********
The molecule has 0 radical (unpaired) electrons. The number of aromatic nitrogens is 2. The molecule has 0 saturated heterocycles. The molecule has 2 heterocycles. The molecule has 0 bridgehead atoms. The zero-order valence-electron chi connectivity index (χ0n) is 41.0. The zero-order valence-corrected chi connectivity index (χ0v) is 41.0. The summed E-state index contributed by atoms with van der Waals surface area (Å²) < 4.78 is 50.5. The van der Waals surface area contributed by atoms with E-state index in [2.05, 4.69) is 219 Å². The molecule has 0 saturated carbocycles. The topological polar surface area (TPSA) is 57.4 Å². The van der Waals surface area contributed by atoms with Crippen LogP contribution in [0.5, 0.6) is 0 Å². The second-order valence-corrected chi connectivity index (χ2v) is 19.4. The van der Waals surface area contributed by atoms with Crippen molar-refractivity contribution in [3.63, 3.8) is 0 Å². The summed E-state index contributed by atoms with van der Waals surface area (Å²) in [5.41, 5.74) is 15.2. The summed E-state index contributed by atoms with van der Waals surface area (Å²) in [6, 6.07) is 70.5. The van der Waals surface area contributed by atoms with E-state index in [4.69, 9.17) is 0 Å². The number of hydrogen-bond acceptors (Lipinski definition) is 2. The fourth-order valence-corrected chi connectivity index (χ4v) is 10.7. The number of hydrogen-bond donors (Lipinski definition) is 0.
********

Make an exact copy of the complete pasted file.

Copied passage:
The molecule has 0 radical (unpaired) electrons. The number of aromatic nitrogens is 2. The molecule has 0 saturated heterocycles. The molecule has 2 heterocycles. The molecule has 0 bridgehead atoms. The zero-order valence-electron chi connectivity index (χ0n) is 41.0. The zero-order valence-corrected chi connectivity index (χ0v) is 41.0. The summed E-state index contributed by atoms with van der Waals surface area (Å²) < 4.78 is 50.5. The van der Waals surface area contributed by atoms with E-state index in [2.05, 4.69) is 219 Å². The molecule has 0 saturated carbocycles. The topological polar surface area (TPSA) is 57.4 Å². The van der Waals surface area contributed by atoms with Crippen LogP contribution in [0.5, 0.6) is 0 Å². The second-order valence-corrected chi connectivity index (χ2v) is 19.4. The van der Waals surface area contributed by atoms with Crippen molar-refractivity contribution in [3.63, 3.8) is 0 Å². The summed E-state index contributed by atoms with van der Waals surface area (Å²) in [5.41, 5.74) is 15.2. The summed E-state index contributed by atoms with van der Waals surface area (Å²) in [6, 6.07) is 70.5. The van der Waals surface area contributed by atoms with E-state index in [4.69, 9.17) is 0 Å². The number of hydrogen-bond acceptors (Lipinski definition) is 2. The fourth-order valence-corrected chi connectivity index (χ4v) is 10.7. The number of hydrogen-bond donors (Lipinski definition) is 0.